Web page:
Complement component C8 plays a key role in the production of membrane damage by the complement system and it has a three-chain structure organized in two subunits,C8α-γ and C8β, which are held together by noncovalent bonds. The binding site for both the cell-bound and the fluid phase trimolecular complex C567 is situated on the β-chain. The two subunits can be separated by gel filtration in the presence of sodium dodecyl sulfate (SDS) and urea and then recombined to form hemolytically active C8.
Whereas cells which have reacted with seven components of complement (C1-C7) are apparently intact with respect to membrane function, these cells undergo lysis after reaction with complement C8. Cytolysis induced by C8 is independent of complement component C9 and in absence of C9 proceeds at a slow rate, which, however, is greatly accelerated upon addition of the terminal component. Accordingly, C8 may be regarded as that protein of complement which is directly responsible for production of complement dependent membrane damage.
The serum from some patients with complement C8 deficiency does not react with specific antiserum to human complement C8 to produce a precipitin line in immunodiffusion analysis. These sera are thought to completely lack the C8 molecule. Other patients owe their complement C8 deficiency to a dysfunctional C8 molecule that cross-reacts antigenically with C8 in the serum of normal individuals. Analysis of these dysfunctional C8 molecules has established that they lack the C8β-chain. Complement C8 deficiency due to the selective absence of the α-γ-subunit has not been recognized previously.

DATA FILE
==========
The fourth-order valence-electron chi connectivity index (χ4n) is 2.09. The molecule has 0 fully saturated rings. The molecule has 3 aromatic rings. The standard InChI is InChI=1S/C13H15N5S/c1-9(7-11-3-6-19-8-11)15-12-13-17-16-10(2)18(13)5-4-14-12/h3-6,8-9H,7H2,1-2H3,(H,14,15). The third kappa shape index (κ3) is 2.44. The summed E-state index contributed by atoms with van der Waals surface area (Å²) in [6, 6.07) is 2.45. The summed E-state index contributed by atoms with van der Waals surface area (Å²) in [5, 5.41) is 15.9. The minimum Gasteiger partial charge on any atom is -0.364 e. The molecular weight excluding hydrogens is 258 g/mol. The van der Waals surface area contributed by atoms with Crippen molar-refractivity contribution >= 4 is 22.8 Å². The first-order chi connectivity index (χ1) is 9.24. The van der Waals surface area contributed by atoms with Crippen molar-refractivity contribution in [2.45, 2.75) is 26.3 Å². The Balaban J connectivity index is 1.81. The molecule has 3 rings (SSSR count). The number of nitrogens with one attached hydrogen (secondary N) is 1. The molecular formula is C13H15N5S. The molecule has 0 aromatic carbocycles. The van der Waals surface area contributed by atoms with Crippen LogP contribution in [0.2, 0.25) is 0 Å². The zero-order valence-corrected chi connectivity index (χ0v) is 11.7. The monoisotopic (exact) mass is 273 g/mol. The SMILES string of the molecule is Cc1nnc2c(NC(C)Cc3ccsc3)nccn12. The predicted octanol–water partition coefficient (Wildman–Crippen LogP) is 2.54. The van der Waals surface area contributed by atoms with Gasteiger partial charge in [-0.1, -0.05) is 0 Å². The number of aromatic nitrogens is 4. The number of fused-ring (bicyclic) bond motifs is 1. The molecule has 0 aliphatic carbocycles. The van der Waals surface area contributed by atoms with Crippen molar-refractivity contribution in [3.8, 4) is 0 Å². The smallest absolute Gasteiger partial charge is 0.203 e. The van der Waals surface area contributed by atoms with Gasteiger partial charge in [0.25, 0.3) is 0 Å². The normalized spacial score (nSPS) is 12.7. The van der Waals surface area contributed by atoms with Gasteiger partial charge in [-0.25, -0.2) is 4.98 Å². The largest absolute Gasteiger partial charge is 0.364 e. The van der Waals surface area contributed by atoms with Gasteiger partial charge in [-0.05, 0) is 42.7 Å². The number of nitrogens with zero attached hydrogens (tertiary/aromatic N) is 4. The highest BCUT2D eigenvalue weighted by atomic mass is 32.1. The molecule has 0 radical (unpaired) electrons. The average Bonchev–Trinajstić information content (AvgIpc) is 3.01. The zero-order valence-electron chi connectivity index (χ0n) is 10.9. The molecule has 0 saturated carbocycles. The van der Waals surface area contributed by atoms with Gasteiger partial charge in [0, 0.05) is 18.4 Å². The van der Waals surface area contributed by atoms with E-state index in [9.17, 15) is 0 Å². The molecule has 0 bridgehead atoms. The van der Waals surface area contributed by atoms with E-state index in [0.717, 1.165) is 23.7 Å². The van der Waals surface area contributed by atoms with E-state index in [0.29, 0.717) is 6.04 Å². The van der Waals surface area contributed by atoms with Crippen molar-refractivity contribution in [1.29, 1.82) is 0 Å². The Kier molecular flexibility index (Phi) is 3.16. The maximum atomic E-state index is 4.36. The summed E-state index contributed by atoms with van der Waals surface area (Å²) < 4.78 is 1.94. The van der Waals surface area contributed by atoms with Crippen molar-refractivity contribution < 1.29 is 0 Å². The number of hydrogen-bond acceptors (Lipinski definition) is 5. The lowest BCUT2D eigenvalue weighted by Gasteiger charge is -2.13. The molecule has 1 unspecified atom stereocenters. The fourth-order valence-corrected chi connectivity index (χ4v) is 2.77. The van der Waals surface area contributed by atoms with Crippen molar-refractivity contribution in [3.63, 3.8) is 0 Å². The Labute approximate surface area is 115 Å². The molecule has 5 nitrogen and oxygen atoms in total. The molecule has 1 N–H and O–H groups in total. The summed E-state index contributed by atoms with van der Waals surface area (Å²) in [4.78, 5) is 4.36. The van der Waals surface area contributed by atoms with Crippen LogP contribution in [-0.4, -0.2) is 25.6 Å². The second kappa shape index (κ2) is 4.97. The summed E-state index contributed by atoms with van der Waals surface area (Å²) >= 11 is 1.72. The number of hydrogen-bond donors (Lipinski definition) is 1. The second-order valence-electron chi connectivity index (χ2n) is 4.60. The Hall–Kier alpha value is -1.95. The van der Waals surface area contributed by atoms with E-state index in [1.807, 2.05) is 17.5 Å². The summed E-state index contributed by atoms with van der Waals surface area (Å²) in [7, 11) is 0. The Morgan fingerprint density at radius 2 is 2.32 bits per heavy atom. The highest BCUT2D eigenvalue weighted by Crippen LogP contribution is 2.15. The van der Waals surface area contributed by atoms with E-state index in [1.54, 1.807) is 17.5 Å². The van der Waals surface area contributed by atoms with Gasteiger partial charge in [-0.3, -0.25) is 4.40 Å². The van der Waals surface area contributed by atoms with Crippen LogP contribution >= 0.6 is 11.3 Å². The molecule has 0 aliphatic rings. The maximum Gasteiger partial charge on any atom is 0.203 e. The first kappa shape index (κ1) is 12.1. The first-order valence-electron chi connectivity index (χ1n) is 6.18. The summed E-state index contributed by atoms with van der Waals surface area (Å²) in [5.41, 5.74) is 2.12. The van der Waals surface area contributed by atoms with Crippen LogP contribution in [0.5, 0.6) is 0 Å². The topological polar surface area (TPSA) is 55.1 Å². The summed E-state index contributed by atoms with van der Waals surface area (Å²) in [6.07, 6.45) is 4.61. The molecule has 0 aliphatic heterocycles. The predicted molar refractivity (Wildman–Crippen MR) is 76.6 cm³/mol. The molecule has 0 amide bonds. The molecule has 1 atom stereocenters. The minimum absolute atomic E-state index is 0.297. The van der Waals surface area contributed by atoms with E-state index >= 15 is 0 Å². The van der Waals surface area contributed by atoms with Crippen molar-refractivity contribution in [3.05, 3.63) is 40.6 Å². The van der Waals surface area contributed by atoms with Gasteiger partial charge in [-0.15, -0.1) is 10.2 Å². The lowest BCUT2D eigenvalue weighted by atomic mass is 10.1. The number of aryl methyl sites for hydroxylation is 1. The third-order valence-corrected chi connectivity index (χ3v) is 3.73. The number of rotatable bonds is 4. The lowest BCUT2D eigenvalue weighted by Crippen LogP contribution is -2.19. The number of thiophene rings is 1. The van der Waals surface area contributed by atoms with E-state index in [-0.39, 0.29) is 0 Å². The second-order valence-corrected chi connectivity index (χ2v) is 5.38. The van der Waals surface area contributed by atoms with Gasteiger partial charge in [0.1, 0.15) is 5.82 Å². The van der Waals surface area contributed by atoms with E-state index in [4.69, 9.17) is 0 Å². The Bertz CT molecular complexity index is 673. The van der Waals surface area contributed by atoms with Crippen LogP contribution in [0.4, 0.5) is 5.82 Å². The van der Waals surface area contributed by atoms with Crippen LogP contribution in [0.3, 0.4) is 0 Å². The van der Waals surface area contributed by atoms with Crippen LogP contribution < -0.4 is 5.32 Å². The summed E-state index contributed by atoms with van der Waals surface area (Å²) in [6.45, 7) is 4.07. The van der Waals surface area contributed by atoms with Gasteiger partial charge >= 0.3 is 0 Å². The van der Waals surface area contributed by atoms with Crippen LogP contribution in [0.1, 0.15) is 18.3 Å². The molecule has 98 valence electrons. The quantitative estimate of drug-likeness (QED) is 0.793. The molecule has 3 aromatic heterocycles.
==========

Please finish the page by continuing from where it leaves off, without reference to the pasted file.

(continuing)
1. Manni J A, et al. (1969). The eighth component of human complement (C8): isolation, characterization, and hemolytic efficiency. The Journal of experimental medicine, 130(5), 1145-1160.
2. Tedesco F, et al. (1983). Two types of dysfunctional eighth component of complement (C8) molecules in C8 deficiency in man. Reconstitution of normal C8 from the mixture of two abnormal C8 molecules. Journal of Clinical Investigation, 71(2), 183.
3. Klob W P, et al. (1976). The membrane attack mechanism of complement: the three polypeptide chain structure of the eigth component (C8). The Journal of experimental medicine, 143(5), 1131-1139.